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Special Delivery
by
Ginny Lowe Connors


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U.S. Parcel Post Service was introduced on January 1, 1913. At least two children, with stamps attached to their clothing,
were sent via the new service; the children rode with railway and city carriers to their final destination.
A new regulation  was soon passed, forbidding the “mailing” of children.

 
The letter carrier leans just a little,
slightly to the right. He leans
balancing the weight of the mailbag,
its strap over his left shoulder.
 
A toddler stares from the canvas pouch,
moonfaced, his cheeks little apples.
He stares, wondering mutely, Is this how it is to be?
Handed over from one giant to another to another?
 
The cap on his head is already too small
but the world is big, full of big people
who place a cap on your head, and hand you over.
Over to the next person, the next thing.
 
Even today, a hundred years later, it’s easy to feel that way.
Life has a way of packing you up, handing you over,
the cap on your head a little too small.
Nothing to be done about it.


© by Ginny Lowe Connors.
Used here with the author’s permission.


 


Ginny Lowe Connors is a retired English teacher and the author of four full-length poetry collections and a chapbook, Under the Porch, which won the Sunken Garden Poetry Prize. She runs a small poetry press, Grayson Books, and is co-editor of Connecticut River Review. Ginny has also edited a number of poetry anthologies, including Forgotten Women: A Tribute in Poetry. Learn more about her at www.ginnyloweconnors.com.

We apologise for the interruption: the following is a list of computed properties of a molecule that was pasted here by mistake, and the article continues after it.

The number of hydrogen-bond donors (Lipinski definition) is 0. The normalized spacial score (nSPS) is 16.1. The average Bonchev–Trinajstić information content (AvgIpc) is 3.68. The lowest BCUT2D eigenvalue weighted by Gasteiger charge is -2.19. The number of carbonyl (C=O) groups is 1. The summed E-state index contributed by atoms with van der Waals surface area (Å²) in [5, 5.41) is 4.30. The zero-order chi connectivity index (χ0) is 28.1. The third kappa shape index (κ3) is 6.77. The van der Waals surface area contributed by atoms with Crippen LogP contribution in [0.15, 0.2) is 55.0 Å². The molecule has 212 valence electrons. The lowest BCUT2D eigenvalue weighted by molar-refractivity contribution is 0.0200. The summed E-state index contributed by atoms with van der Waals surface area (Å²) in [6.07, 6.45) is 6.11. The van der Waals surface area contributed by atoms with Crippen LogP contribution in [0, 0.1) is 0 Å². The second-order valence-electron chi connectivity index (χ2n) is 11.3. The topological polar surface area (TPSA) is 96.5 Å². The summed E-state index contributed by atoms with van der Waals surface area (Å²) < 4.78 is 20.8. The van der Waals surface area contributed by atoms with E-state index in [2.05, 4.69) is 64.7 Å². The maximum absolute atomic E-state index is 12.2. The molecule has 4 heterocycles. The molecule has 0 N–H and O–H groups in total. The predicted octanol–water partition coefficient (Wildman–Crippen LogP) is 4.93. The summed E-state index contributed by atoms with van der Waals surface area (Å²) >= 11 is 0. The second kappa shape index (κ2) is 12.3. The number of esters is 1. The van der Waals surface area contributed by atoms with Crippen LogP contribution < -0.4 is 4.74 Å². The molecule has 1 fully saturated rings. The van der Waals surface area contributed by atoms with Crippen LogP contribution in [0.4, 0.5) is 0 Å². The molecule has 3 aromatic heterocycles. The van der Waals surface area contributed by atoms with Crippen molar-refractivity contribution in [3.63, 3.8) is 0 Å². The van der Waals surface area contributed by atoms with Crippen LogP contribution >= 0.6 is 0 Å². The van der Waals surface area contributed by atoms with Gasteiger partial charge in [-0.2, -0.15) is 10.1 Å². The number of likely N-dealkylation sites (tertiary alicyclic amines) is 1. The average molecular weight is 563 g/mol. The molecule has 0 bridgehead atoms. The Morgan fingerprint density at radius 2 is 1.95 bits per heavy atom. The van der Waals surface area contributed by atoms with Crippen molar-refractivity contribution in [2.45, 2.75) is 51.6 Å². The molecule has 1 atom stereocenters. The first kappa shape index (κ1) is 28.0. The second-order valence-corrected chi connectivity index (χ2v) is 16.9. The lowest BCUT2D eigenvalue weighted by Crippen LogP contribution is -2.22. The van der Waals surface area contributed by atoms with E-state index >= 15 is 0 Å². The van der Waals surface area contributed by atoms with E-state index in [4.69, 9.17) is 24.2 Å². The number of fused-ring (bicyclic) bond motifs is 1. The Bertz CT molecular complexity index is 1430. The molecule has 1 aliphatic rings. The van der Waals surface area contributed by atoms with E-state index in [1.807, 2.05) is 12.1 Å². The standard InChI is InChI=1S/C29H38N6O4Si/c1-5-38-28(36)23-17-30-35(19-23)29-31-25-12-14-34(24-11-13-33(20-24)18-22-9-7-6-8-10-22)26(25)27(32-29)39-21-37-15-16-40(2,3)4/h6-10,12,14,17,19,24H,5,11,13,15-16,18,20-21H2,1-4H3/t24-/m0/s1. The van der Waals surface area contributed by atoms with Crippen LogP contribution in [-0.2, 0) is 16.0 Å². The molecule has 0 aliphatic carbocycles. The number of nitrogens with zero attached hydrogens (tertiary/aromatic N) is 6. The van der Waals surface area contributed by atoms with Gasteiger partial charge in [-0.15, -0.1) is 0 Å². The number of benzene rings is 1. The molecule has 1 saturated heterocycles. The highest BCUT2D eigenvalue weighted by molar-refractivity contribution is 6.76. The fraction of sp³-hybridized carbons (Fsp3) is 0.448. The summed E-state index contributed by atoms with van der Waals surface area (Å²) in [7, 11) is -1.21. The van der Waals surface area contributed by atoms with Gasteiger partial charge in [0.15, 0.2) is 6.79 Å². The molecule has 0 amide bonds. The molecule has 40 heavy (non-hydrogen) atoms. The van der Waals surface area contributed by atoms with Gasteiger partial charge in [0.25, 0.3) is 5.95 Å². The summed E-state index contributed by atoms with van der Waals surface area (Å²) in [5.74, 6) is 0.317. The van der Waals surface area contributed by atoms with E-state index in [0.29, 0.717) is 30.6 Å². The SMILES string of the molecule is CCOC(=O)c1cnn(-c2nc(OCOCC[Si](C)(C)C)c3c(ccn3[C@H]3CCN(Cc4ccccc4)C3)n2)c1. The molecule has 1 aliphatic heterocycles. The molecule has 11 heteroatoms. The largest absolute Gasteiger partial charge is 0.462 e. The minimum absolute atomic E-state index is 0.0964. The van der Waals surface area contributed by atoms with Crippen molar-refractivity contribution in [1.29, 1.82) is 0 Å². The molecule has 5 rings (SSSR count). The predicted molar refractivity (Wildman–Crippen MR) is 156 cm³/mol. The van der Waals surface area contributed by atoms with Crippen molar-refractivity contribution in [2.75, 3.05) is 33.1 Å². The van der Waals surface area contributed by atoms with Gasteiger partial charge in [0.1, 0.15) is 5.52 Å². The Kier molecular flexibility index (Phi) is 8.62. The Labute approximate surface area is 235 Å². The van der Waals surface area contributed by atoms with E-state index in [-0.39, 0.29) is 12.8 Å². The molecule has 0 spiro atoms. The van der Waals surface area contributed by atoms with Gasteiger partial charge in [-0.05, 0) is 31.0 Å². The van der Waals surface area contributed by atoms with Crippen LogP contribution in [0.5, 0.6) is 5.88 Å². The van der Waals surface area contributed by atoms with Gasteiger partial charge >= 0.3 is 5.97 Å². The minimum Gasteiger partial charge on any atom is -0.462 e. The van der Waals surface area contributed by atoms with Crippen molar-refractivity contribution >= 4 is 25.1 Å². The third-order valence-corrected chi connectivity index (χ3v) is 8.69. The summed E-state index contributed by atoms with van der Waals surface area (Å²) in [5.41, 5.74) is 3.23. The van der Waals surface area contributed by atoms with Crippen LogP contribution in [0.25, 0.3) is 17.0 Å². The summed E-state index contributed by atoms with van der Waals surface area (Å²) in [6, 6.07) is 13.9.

Post New Comment:
Jancan:
Incredible true story~~well told, very moving.
Posted 01/01/2024 11:17 PM
Lori Levy:
Unbelievable that children used to be "mailed." Powerful poem.
Posted 01/01/2024 07:51 PM
Denise:
This revelation shows the cruelty of people toward children - the little, the innocent still suffering today in a myriad of ways. I hope Ginny there will always be something that can be done about it. May the New Year bring about such needed changes.
Posted 01/01/2024 01:03 PM
Sharon Waller Knutson:
I love this powerful poignant poem because the story and description are unique and make me feel sad, angry and outraged. In a few short words, the poet becomes a wise philosopher and historian and reminds us to show humanity. The last stanza says it all.
Posted 01/01/2024 11:22 AM
michael escoubas:
I never knew this occurred or could occur in our country. Norma's comment below resonates.
Posted 01/01/2024 10:11 AM
NormaB:
Speaks to how we treat our elderly these days. May the new year increase our compassion.
Posted 01/01/2024 09:30 AM


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